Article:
- Test, test, and test some more. This is my favorite part. Draw with the brushes to make tweaks.
- Once you’re happy with the brush, name it and give it a reset point. Just make sure that you’re really done with it.
- If you’re selling a set with many brushes, make sure that they’re different enough from each other.
- I always have a set of “working files” in my brush menu. If you work like that too, make sure to move those final brush versions to a new brush folder.
- If you have sets of brushes that kind of work together, package them together as a bundle at a discounted price.
Packaging Your Brushes
Once you’ve made your brushes and named them, it’s time to package the files.
It’s best to organize your brushes from the beginning. I keep folders for each brush stored on my iPad and my computer. This helps me upload the files to my shops.
You can just sell the brush set, but I like to make my sets inclusive for people with older iPad versions, so I also include each individual brush. Make sure to put them in a folder to avoid confusion.
This takes more time, but I think it’s a nice touch.
Saving Brush Sets
- To save your brush sets, hold the brush name until the menu appears.
- Choose share.
- Select save to files and choose where it’s going to go.
- Click save. The files will be in your files folder where you saved it.
Saving Individual Brushes
It’s a bit more work to save individual brushes.
- Swipe each brush to the left and a few options appear.
- Select share.
- Choose where you want to save it as before.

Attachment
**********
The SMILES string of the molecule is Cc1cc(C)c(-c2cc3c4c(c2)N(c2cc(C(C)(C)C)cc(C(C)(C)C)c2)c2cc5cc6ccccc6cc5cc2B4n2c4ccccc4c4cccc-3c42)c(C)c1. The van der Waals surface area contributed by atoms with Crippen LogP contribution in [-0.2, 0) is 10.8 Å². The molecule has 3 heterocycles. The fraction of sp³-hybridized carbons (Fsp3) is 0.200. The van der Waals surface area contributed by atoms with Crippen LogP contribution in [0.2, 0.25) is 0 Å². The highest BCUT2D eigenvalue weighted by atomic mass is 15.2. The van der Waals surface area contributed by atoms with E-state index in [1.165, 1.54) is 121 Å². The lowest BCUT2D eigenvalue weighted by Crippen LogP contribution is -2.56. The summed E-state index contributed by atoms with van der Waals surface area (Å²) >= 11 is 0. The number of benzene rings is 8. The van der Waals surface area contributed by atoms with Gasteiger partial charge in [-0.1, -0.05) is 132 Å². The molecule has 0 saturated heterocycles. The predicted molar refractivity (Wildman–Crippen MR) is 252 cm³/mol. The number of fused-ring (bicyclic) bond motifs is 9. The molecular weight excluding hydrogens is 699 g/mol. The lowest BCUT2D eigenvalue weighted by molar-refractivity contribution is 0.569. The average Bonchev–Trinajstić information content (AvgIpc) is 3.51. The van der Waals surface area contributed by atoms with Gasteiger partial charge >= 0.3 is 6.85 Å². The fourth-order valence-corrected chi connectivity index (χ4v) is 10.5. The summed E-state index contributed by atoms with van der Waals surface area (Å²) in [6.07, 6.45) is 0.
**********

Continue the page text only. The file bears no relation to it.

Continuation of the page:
- Make sure that you move all of the individual brushes into their own folder to avoid confusion.
Etsy Size Limits
If you’re selling on Etsy, be aware that you can only upload 5 – 20MB files.
Most stamp brush sets end up being larger than 20MB, so to get around that, upload the files to google drive (or Dropbox).
Then create a PDF with a hyperlink to that file to upload to the Etsy listing.
You might also want to include instructions for downloading your brushes.
Making Images for Your Brushes
Making the images for your brushes can take just as long as making the brushes.
It’s really important though because the images sell your brushes for you.
Every marketplace has a specific size that they prefer, so look up the dimensions before you get started.
Here are a few tips for making your image:
- Keep them simple. Customers should be able to tell at a glance what they are getting.
- Try to stand out. If similar brush sets have images in black and white, use color.
- Demonstrate the tone. If your brushes are whimsical, the images should convey that. If your brushes are more serious, the tone should match that.
- Include pages with sample scribbles of each brush. If they have special features like color changing or special blending, make sure to include that!
- Include artwork created with your brushes. It can be simple.
- Some places allow video. Procreate records a timelapse of everything you draw, so you could use that for your video.
- Done is better than perfect.
A Pep Talk for Getting Started
I think most creatives are a lot like me and never feel “good enough.” So I’m here to tell you that you are good enough.
If you wait until you feel like an expert, you will never get started. Will your first product be absolutely perfect? Probably not to your own standards.
But will it be good enough? Yes!
The truth is that there will always be people who are way better at this than you.
There is one brush maker that makes me want to cry because she’s so awesome. I will never be as good as her. But I try anyway because I really love making brushes.
You can do it!
You Might Also Like:
- How to Sell Procreate Color Palettes on Etsy
- How to Create Art Prints to Sell
- Digital Items to Sell on Etsy
- All About Etsy SEO